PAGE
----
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Apple has once again restarted its beta testing program following its latest public operating system releases, with new first-round developer betas of iOS 12.2, tvOS 12.2, watchOS 5.2, and macOS 10.14.4.
Developers taking part in the test program can acquire the new builds via the Apple Developer Center, or as an over-the-air update on enrolled devices. Participants in the public Apple Beta Software Program can typically expect a similar beta update to be issued shortly after the developer versions.
At this early stage, it is unclear exactly what Apple has included in each of the new betas in terms of features and functionality. The latest updates to its software consisted of performance improvements and bug fixes, but the version numbers this time suggest there to be bigger changes in these betas.
The new beta build for iOS 12.2, 16E5181f, replaces the fourth beta of iOS 12.1.3, build 16D5039a, while tvOS 12.2's first build 16L5181f follows on from the third tvOS 12.1.2 beta build, 16K5534a. The first watchOS 5.2 beta is build 16T5181f, up from the third 5.1.3 beta build, 16S5535a. Lastly, macOS 10.14.4's first beta, build number 18E174F, takes over from the fourth beta of macOS 10.14.3, build number 18D39a.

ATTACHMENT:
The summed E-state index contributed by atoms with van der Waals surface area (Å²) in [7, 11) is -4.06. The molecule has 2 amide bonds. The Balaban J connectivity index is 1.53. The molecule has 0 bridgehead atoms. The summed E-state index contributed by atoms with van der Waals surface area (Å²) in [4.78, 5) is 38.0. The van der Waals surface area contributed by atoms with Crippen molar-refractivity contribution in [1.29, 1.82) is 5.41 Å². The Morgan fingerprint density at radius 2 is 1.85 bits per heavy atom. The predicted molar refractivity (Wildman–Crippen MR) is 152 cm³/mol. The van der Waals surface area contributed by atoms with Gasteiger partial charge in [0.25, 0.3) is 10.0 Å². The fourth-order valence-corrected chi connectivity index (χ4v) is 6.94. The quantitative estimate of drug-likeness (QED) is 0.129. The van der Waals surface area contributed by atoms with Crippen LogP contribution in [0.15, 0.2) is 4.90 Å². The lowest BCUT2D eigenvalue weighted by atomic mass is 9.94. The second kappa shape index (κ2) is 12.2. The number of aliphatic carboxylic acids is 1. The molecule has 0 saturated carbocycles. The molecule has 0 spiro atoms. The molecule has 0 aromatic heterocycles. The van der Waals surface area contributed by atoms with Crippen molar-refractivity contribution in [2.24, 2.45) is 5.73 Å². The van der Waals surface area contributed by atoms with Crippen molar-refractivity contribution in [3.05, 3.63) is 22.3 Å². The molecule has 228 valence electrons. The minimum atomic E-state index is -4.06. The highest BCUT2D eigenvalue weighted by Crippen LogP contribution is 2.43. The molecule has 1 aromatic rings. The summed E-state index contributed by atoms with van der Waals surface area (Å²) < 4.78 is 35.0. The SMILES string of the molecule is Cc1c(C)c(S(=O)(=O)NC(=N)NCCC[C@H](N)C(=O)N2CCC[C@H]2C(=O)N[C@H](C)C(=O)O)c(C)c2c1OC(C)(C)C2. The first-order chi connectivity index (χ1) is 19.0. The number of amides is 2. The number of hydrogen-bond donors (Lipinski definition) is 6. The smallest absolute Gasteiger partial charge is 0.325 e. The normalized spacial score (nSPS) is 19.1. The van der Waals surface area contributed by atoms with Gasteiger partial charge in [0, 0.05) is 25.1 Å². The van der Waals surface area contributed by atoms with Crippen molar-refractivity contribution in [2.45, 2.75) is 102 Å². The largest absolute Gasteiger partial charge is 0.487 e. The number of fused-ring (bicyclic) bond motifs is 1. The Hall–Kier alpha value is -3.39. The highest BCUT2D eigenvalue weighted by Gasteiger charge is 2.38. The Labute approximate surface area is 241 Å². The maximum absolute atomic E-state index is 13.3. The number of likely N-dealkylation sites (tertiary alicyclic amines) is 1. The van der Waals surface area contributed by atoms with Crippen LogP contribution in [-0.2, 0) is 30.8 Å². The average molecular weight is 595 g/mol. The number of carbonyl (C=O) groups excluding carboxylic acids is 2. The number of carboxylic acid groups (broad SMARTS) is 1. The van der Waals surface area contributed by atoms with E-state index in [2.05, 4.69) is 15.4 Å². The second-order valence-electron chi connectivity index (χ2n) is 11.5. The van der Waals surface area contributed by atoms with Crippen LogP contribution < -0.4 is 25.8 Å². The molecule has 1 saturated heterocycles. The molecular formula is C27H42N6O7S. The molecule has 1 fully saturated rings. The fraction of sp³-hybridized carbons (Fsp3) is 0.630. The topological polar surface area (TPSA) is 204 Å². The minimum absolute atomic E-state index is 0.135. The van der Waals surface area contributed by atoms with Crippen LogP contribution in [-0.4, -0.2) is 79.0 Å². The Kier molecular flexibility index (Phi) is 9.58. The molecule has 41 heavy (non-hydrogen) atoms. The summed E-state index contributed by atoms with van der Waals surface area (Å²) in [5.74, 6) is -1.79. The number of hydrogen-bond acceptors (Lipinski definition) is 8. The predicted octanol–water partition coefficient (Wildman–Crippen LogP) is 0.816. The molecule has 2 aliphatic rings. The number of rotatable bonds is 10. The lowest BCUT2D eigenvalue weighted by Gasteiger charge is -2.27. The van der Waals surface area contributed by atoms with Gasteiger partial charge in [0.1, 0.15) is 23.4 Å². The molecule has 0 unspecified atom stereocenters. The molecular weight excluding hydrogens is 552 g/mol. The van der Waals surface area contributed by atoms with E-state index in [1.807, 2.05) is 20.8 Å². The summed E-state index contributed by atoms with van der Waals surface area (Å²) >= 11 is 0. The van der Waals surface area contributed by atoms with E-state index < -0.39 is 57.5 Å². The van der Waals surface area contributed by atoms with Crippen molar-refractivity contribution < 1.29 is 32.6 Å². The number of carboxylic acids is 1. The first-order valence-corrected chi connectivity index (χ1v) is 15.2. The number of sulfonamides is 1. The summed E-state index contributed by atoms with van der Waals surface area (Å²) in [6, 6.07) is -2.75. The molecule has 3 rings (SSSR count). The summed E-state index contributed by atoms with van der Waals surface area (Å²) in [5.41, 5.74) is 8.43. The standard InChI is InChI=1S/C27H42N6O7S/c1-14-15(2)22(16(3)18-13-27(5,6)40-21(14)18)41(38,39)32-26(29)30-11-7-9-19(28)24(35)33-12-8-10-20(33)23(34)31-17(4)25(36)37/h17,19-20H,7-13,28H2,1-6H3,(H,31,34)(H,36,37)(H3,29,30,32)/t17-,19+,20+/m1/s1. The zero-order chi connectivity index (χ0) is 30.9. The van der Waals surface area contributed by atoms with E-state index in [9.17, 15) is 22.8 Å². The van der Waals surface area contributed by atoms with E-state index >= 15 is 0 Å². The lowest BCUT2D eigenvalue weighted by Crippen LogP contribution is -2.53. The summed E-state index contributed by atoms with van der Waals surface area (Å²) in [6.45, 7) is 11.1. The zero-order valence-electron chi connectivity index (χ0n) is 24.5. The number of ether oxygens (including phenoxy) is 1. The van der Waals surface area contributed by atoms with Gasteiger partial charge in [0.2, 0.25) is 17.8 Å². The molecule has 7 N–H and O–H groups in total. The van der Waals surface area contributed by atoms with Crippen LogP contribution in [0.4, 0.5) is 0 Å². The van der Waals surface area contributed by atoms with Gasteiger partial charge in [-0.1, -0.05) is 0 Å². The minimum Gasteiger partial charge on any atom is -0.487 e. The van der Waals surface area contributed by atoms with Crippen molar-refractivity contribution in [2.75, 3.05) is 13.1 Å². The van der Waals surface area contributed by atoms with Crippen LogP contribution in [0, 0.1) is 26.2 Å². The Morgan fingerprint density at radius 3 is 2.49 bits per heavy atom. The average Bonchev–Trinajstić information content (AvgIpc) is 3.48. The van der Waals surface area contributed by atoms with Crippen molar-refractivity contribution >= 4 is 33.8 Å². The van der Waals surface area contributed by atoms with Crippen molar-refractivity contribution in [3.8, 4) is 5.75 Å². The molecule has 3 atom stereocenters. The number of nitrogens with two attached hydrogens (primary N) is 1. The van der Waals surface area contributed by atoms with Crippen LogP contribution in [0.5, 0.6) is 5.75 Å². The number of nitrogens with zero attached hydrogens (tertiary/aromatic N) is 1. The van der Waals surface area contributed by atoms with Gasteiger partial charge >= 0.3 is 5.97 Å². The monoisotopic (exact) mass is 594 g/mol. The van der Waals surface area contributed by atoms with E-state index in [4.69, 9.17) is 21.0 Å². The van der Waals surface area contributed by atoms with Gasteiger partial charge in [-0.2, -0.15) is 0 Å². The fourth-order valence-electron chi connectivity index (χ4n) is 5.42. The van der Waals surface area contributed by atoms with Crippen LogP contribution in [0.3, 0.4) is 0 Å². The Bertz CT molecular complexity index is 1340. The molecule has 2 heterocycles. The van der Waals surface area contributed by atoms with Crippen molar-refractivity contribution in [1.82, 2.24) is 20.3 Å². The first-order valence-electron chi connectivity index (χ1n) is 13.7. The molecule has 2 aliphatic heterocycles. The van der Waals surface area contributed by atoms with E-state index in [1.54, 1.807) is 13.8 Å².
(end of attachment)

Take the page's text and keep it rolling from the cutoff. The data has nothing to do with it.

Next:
For reference, the current public release of iOS 12.1.3 is build 16D39 and 16D40 depending on the device, watchOS 5.1.3 is build 16S535, tvOS 12.1.2 is build 16K534, and macOS Mojave 10.14.3 is build 18D42. Note that the build numbers for the public releases and the betas are different, and do not necessarily follow the same numerical pattern.
Apple has included new betas for Configurator 2.9, build number 3J9, and macOS Server 5.8, build 18S2027. The new macOS Server beta is quite notable, as it has been the first beta of the software for a considerable amount of time, and may indicate changes to the platform are on the way.
AppleInsider, and Apple itself, strongly recommend users don't install the betas on to "mission-critical" or primary devices, as there is the remote possibility of data loss or other issues. Instead, testers should install betas onto secondary or non-essential devices, and to make sure there are sufficient backups of important data before updating.